Inhibition of p53 function, either through mutation or interaction with viral transforming proteins, correlates strongly with the oncogenic potential of the cell. Only a small percentage of human T-lymphotropic virus type-I (HTLV-I)-transformed cells carry p53 mutations and mutated p53 genes have been found in only one-fourth of ATL cases. In previous studies, we demonstrated that wild-type p53 is stabilized and transcriptionally inactive in HTLV-transformed cells. Further, the viral transcriptional activator Tax plays a role in both the stabilization and inactivation of p53 through a mechanism involving the first 52 amino acids of p53. We first demonstrated that p53 is hyperphosphorylated at Serine 15 and 392 in HTLV-I transformed cells and that phosphorylation of p53 at these specific residues inactivates p53 by blocking its interaction with basal transcription factors. More recent studies demonstrate that in T-lymphocytes, Tax-induced p53 inactivation is dependent upon NF-kB activation. Analysis of Tax mutants demonstrated that Tax inactivation of p53 function correlates with the ability of Tax to induce NF-kB, but not p300 binding or CREB transactivation. The Tax-induced p53 inactivation can be overcome by overexpression of a dominant IkB mutant. Tax/NF-kB-induced p53 inactivation is not due to p300 squelching since overexpression of p300 does not recover p53 activity in the presence of Tax. Further, we demonstrate that the p65 subunit of NF-kB is critical for Tax-induced p53 inactivation using wild-type and p65 knockout MEFs. While Tax can inactivate endogenous p53 function in wild-type MEFs, it fails to inactivate p53 function in p65 knockout MEFs. Importantly, Tax-induced p53 inactivation can be restored by expression of p65 in the knockout MEFs. Finally, we present evidence that demonstrates phosphorylation of Serines 15 and 392 correlates with inactivation of p53 by Tax in T-cells. These studies provide evidence that the divergent NF-kB proliferative and p53 cell cycle arrest pathways may be cross-regulated at several levels which include post-translational modification of p53. In non-lymphocyte cell types, the CREB/ATF-activation function of Tax is essential for inhibition of p53 activity. In these cells, Tax inhibits p53 function by squelching cellular CBP. Consistent with this hypothesis, expression of exogenous p300 in H1299 cells allows full recovery of p53 transactivation in the presence of Tax. Also consistent with p300 being a limiting factor in H1299, Saos-2, and HeLa cells, we find that the level of endogenous p300 is relatively low in these cells compared to Jurkat or the HTLV-I-infected C81 and MT2 cells. Thus our data suggests that Tax utilizes distinct mechanisms to inhibit p53 function which is cell-type dependent. We have also analyzed the functional activity of the p53 tumor suppressor in HTLV-2-transformed cells. Abundant levels of the p53 protein were detected in both HTLV-2A and -2B virus-infected cell lines. The p53 was functionally inactive, however, in both transient transfection assays using a p53 reporter plasmid and in induction of p53-responsive genes in response to gamma-irradiation. We further investigated HTLV-2A Tax and HTLV-2B Tax effects on p53 activity. Interestingly, although Tax-2A and -2B inactivate p53, the Tax-2A protein appears to inhibit p53 function less efficiently than either Tax-1 or Tax-2B. In transient co-transfection assays, Tax-1 and Tax-2B inactivated p53 by 80% while Tax-2A reduced p53 activity by 20%. In addition, Tax-2A does not increase the steady state level of cellular p53 as well as Tax-1 or -2B in the same assays. Co-transfection assays demonstrated that Tax-2A could efficiently transactivate CREB-responsive promoters to the same level as Tax-1 and Tax-2B, indicating the protein was functional. This report provides the first functional difference between the HTLV-2A and -2B subtypes. This comparison of the action of HTLV-1 and HTLV-2 Tax protein on p53 function will provide important insights into the mechanism of HTLV viral transformation. CD4+ T lymphocytes, the primary host for HTLV-I, undergo a series of changes which lead to T-cell activation, immortalization and transformation. To gain insight into the genetic difference between activated and HTLV-I-infected lymphocytes, we have performed Affymetrix GeneChip analysis of activated and HTLV-I-infected cells. Using the Hu6800 GeneChip, we identified approximately 763 genes whose expression is differentially regulated in at least three out of five HTLV-I cell lines. Classification of these genes into functional groups including cellular receptors, kinases, phosphatases, cytokines, signal proteins and transcription factors provides insight into genes and pathways that are differentially regulated during HTLV-I transformation.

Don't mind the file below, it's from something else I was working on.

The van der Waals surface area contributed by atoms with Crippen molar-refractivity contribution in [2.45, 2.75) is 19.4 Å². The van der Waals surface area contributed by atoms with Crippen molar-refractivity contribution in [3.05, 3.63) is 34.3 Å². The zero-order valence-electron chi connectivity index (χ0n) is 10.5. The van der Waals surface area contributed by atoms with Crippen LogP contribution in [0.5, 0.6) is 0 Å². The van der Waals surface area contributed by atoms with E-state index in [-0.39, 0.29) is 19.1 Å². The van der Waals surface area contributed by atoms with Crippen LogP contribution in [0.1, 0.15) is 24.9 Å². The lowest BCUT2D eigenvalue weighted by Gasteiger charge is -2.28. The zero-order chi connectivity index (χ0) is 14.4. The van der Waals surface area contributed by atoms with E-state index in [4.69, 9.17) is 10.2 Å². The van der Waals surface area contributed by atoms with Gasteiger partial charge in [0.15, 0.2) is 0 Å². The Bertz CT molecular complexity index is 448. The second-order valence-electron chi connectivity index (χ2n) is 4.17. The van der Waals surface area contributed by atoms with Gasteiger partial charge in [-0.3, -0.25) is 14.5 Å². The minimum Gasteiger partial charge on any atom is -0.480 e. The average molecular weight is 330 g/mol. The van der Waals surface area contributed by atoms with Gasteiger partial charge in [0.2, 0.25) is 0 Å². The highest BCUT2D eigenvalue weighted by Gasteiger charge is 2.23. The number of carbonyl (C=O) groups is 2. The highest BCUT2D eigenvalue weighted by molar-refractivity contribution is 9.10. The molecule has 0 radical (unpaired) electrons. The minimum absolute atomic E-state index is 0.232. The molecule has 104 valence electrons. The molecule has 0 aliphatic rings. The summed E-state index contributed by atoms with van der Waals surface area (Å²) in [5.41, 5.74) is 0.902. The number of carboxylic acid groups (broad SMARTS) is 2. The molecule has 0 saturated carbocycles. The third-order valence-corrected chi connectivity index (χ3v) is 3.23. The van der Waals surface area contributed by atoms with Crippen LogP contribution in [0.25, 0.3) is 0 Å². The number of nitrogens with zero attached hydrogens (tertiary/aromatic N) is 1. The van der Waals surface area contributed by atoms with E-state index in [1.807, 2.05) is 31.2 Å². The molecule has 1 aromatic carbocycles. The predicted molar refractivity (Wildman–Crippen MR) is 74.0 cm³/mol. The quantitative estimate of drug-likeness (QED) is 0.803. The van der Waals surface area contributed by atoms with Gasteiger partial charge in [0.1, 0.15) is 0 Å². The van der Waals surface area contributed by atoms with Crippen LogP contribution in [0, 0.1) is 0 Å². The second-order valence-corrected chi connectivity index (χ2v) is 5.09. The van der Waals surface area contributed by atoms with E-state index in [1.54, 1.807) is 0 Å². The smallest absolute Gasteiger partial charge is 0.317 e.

National Institute of Health (NIH)